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German scientist Alfred Wegener proposed the continental drift theory in 1912. Pangaea means “all Earth”. 225 million years ago 200 million years ago 135 million years ago. 65 million years ago Present day. 300 million years ago Pangaea video.
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German scientist Alfred Wegener proposed the continental drift theory in 1912.
Pangaea means “all Earth”
225 million years ago 200 million years ago 135 million years ago
65 million years ago Present day
300 million years ago Pangaea video
1. North America
2. South America
1. Pacific Ocean
2. Atlantic Ocean
3. Indian Ocean
4. Arctic Ocean
Water covers ¾’sof the Earth’s surface.
In a jungle, plants grow well due to heavy rainfall and a tropical climate.
However, crops may have a difficult
time growing in a hot dry climate such
as a desert.
The Five Themes of GeographyGeographers are guided by two questions when studying the Earth: “Where are things located?” and “Why are they there?” so they use 5 themes to organize information.
Absolute Location – a place’s exact position on the Earth.
Example: 6700 Auburn Road
Painesville, Ohio 44077
(You’ve located LaMuth Middle School)
Example: 55 degrees north and 10 degrees east
(You’ve located Hamburg, Germany)
Relative Location – describes where a place is by describing places near it; described by landmarks, time, direction, or distance from one place to another.
Regions are created by people to more easily
define places that share similar characteristics,
- Climate, Land, Population, History
How people affect their environment, the physical characteristics of their natural surroundings, and how their environment affects people.
Globes: A circular representation of the Earth’s surface. It shows true shapes, locations, and relative sizes of the Earth’s landforms and bodies of water.
Maps: A flat representation of the Earth’s surface. It can be drawn to any size.
Advantages to Maps:
•Cartography - the art and practice of making maps
•Cartographers - a person who makes maps, deciding which information to include and how it is to be displayed
1. Considering the purpose ofand audience forthe map:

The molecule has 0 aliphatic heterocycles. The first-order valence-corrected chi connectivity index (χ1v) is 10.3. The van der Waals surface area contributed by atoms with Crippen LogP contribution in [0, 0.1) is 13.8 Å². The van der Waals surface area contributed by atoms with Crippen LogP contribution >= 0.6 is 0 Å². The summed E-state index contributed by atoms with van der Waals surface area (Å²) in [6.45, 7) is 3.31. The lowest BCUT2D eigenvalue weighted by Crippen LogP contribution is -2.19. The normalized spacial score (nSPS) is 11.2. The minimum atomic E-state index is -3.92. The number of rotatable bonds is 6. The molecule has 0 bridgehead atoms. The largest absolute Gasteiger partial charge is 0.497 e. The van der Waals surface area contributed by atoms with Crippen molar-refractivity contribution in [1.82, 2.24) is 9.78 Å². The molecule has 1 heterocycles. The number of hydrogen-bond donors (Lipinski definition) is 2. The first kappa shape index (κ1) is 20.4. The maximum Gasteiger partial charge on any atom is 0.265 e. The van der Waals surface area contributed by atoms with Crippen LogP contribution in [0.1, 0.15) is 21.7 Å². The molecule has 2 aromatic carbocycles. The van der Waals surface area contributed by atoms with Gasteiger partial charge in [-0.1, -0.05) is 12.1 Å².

A cartographer must identify these things to determine how data are displayed, what map elements are included, and the general layoutand format of the entire map.
Example: A map designed to be a teaching tool for third graders will obviously
look different than a map designed to be included in a report for senators.
2. Choosing a map type:
Cartographers must decide which map type (reference or thematic) will best show the map’s purpose. The type of data, audience, and geographic areaaffect this decision.
Example: A map showing average rainfall over a region does
not need to be cluttered by showing all roadways in the region
3. Selecting a title that represents what is shown:
The title of the map should tell map readers, in a few words, what is important about the map.
4. Selecting and placing text:
Text should be readable and easily locatedbut not interfere with the map’s data or design. Different font types, styles, sizes, and colors can be used to help.
5. Designing an overall layout for easy understanding:
Cartographers have to consider the layout of all map elements to create a final product that is informative, accurate, and visually nice to look at.
Example: A map showing average temperatures may use different colors to
show the temperatures, with red representing the warmest areas
Mercator Map ProjectionMercator– shows most of the continents as they look on a globe. However, it stretches out lands at the north and south poles.
Robinson ProjectionRobinson – often used in textbooks, are nearly true to size and shape. However, landforms at the north and south poles appear flat.
Political Mapsshow the features people have created, such as cities, states, provinces, territories, and countries.